The good news for holiday-makers looking to travel to beloved areas such as Cairns, Port Douglas, and the Great Barrier Reef, is that there is no best time to visit, with various Far North Queensland destinations providing great weather and plenty of activities throughout the whole year. This is thanks to Queensland's sub-tropical humid climate that features two distinct seasons rather than the four traditional seasons experienced by other Australian states.
However, just because there's no best time to visit Far North Queensland doesn't mean there isn't a popular time to visit. The dry season sees thousands of travellers every year flock to its tropical regions and with that comes larger crowds and increased prices so be sure to pre-book flights, accommodation, and any activities that are likely to sell out way in advance to avoid any disruption to your travel itinerary.
When is the best time to visit Port Douglas?
Like other parts of Far North Queensland, you can travel to Port Douglas at any time of the year with the best time to visit largely depending on what weather patterns you're comfortable experiencing and what kind of holiday you want to have. During the typical summer season (December, January, and February), the temperatures can get quite high - we're talking 30°C+ - and the humidity levels can make it feel even hotter.
If you're not keen on sharing Port Douglas with thousands of other travellers, visiting the tropical destination during March-May or September-November is a good way to go as the weather is also cooler and accommodation prices tend to be lower.
When is the best time to visit Cairns?
While you can visit Cairns at any time of the year, some months are better than others with the dry season offering nicer weather - lower temperatures, lower humidity levels, and less chance of rainfall. As this weather is more conducive to experiencing a better holiday, the months from May-October are the busiest and most expensive so prepare to share popular attractions with thousands of other travellers and pay an increased price for flights and accommodation.
The dry season in Far North Queensland
Best for: camping, snorkelling, and hiking
The dry season in Far North Queensland is actually considered to be the 'winter' season from May through to October which differs from other Australian states. Because there is less chance of frequent rainfall and tropical storms during these months, as well as lower temperatures and low humidity levels, they're considered to be one of the more popular times to visit.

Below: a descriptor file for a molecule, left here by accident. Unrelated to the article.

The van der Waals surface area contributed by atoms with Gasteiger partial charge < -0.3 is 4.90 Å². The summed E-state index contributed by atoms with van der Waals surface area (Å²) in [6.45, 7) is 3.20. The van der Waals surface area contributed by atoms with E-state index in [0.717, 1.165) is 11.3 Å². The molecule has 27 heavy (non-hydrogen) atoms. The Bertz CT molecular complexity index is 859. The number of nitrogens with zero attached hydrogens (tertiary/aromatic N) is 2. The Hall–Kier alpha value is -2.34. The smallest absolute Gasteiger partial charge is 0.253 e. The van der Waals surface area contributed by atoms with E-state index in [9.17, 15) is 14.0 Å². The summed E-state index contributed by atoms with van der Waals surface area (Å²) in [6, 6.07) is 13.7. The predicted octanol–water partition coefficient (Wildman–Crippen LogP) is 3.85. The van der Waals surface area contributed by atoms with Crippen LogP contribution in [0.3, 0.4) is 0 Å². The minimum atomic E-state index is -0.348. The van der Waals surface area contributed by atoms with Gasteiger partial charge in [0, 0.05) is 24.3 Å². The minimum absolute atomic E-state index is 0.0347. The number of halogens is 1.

Temperatures tend to reach a cool but nice average of 25°C, making it perfect weather to explore the beautiful natural landscapes of the region. The dry season is also great for adventuring through Far North Queensland's marine terrain with coral spawning a common occurrence during the months of September, October, and November. This means oceanic environments such as the Great Barrier Reef come alive during this time and you'll be treated to a breathtaking marine show full of colourful fish and coral life if you choose to go swimming or snorkelling.
The wet season in Far North Queensland
Best for: dining on local cuisine, visiting waterfalls, learning about Aboriginal culture
While this season might not be the most popular to visit Far North Queensland, it doesn't mean you can't still have a great holiday with plenty of upsides to travelling through the region between the months of November-April. Due to the increased rainfall experienced during the wet season, regions such as the Daintree are super vibrant and luscious, and other natural attractions like rivers and waterfalls are full and back to their impressive best.
If you want to decrease the chance of experiencing heavy rainfall and potential cyclones, try travelling in March or April as you're more likely to have clear days so you can go out and explore. However, the average temperatures during this time can climb to a swelteringly hot 30°C+ with extremely high humidity levels so you might find it somewhat uncomfortable to spend long periods of time outside.
Because of the heat, you might be tempted to take a dip in the region's beautiful waters but just be aware that you'll be sharing it with potentially harmful marine life. Animals such as stinging jellyfish (box jellyfish, blue bottles, etc) are more present during the wet season and will leave you in a lot of pain if you get stung. If you are planning on spending time in the water, make sure you're wearing a stinger suit to help protect you, however, we recommend sticking to pools and sectioned-off ocean enclosures if you want to cool off.
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